The Horticulturist, 23(267): 271-272 (September, 1868)
Relation and Effects of Pollen in Cross Fertilization
Dr. Hildebrand, of Bonn, has lately been conducting some experiments with maize plants and making observations on the apple, to prove the direct influence exercised by foreign pollen on the properties of the fruit thereby produced. In Darwin's recently published work are a series of observations which go to prove that in fertilizing a plant with the pollen of a closely related species or variety, this foreign pollen not only acts on the offspring thereby generated, but may also exercise a direct influence on the shape of the seed vessel and seed of the flower operated upon—a fact previously ascertained by Wiegmann and others, which has, however, been abundantly attacked and criticised of late by Naegeli and others, and rejected as erroneous, but, it may be assumed, without good ground to the contrary.
Among the observations quoted by Darwin the following passages occur: "As long ago as the year 1751 (Philosophical Transactions, 1751, p. 206), it was observed that when different colored varieties of maize grew near together, their seeds were mutually affected, and this is now very generally accepted in the United States as an established fact. Dr. Savi (Gallesio, Teoria della Riproduzione, 1816, p. 95) carefully repeated the experiment. He sowed yellow and black seeded maize together, and in one and the same cob some of the seeds were yellow, some black, and others speckled, the different colored being either arranged in different rows or irregularly scattered."
Without knowing anything of this observation, Dr. Hildebrand experimented with varieties of maize last summer, one with yellow and the other with dark brown grain, and as this trial was most scrupulously carried out, and led to a decisive result, a description of it does not appear superfluous. In the experiments cited by Darwin, we find no guarantee that the plants employed were not raised from seeds which originated in a cross of two different varieties, so that the possibility of the seeds having become parti-colored, independently of the influence of foreign pollen, is not excluded.
Foreseeing this probable objection to the value of his experiment, Dr. Hildebrand fertilized some of the flowers of a plant, raised from yellow seed, with its own pollen, and thus saved cobs whose seeds were exactly like those sown. There can be no doubt, therefore, that there was here a pure yellow variety of maize, and not a cross derived from two different varieties. Dr. Hildebrand then raised plants of the pure yellow variety, and fertilized the female ears with pollen taken from a plant of the dark brown variety, similarly raised. The consequence was that two cobs were obtained in which about half the seeds resembled that of the mother plant, or which were perhaps a little lighter in color, while the other half were of a dirty violet color, and scattered about indiscriminately among the others, showing that the pollen from the brown variety had exercised a direct influence. In a third cob, obtained through the same process, all the seeds were pure yellow, but on one side of the axis, between two rows of seed, there was a reddish brown stripe, so that in this case it had even asserted its power in altering the color of the axis of the fruit.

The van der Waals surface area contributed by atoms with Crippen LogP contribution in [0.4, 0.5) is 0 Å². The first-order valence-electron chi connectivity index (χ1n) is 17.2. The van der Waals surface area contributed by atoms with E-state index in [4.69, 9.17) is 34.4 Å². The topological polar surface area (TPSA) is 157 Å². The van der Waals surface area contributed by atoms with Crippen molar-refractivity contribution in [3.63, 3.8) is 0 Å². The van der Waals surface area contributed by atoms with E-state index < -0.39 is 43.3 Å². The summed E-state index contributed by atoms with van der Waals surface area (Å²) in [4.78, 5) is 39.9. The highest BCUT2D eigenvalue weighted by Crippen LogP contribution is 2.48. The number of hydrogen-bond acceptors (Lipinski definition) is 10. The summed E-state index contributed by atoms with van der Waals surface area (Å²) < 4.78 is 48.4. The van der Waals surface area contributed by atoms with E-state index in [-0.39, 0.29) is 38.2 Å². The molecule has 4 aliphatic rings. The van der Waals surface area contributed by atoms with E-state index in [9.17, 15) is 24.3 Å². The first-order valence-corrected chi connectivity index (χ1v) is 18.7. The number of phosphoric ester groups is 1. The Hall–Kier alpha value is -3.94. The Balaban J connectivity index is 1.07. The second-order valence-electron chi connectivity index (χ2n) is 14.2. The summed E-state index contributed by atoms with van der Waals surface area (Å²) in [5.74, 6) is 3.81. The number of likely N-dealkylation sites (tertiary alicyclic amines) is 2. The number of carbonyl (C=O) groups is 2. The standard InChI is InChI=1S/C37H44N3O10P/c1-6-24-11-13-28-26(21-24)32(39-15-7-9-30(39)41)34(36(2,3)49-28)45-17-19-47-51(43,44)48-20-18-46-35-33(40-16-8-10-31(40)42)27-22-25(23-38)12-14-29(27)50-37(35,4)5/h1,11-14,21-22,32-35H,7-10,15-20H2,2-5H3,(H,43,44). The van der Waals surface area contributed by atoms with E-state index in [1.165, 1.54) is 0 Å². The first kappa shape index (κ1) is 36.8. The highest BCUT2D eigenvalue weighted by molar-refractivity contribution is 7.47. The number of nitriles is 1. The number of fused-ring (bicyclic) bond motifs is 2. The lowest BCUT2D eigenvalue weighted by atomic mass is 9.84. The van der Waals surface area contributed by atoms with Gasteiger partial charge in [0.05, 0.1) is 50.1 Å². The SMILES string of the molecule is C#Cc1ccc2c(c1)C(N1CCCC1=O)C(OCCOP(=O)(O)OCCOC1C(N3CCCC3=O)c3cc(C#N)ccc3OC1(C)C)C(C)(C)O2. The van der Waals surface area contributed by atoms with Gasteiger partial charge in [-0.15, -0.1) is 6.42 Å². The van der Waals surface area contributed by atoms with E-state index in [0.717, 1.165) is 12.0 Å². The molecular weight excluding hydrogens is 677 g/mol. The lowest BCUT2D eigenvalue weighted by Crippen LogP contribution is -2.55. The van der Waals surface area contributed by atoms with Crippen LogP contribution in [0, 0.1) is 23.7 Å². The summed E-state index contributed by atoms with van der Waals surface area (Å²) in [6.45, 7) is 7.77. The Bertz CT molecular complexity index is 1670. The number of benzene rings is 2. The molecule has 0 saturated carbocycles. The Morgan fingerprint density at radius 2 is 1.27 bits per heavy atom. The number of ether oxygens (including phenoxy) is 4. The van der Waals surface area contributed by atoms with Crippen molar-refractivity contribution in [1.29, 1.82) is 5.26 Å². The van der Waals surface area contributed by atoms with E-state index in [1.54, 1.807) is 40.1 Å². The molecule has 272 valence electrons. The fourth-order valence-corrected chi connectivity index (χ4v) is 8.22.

All the female heads thus experimented upon were closely enveloped in paper capsules, and only partially opened to introduce the pollen, and immediately closed after each of the numerous applications, so as to avoid all possibility of any grains that might be floating about in the air coming in contact with them. Some other varieties of maize were also tried, but without success in effecting a union. Pollen from the yellow variety failed to impregnate the brown variety, although the same plant set several cobs fertilized with pollen from the same variety.
Darwin alludes to the same phenomenon as observed in the different varieties of apples, to which Dr. Hildebrand adds the following observation: "The year before last he noticed an apple on a branch of the Autumn Calville that stuck out among the branches of a neighboring Red Calville, the color of which for the greater part was the same as the remaining apples of the Autumn Calville, namely, yellow, with small red spots; but on one side, from the border of the calyx down to the stalk, there was a broad red band, just like the color of the Red Calville. Besides this outward resemblance there was also a number of red vascular bundles in the flesh beneath, which is quite characteristic of the Red Calville, so that this part resembled the latter apple in all particulars. This seems to be a case in which the pollen of one variety acted upon the other, for there is no record of any other apples of the Autumn Calville variety with red stripes."
For several years in succession Dr. Hildebrand has remarked a similar occurrence on a tree of the Strawberry Apple that was overgrown by a tree of the Red Stettiner, which he is inclined to believe was effected in the same way. In the face of the foregoing observations, and those collected by Darwin, it can scarcely be further contended that foreign pollen does not possess the power of effecting a change in the nature of the fruit resulting from its application, although it is probable that such influence is rarely exercised, or only between very closely related species or varieties. Nevertheless, so few trustworthy observations are on record that it is extremely desirable the question should be investigated further, as every additional proof might serve to convert some of the numerous unbelievers.—Gardener's Chronicle.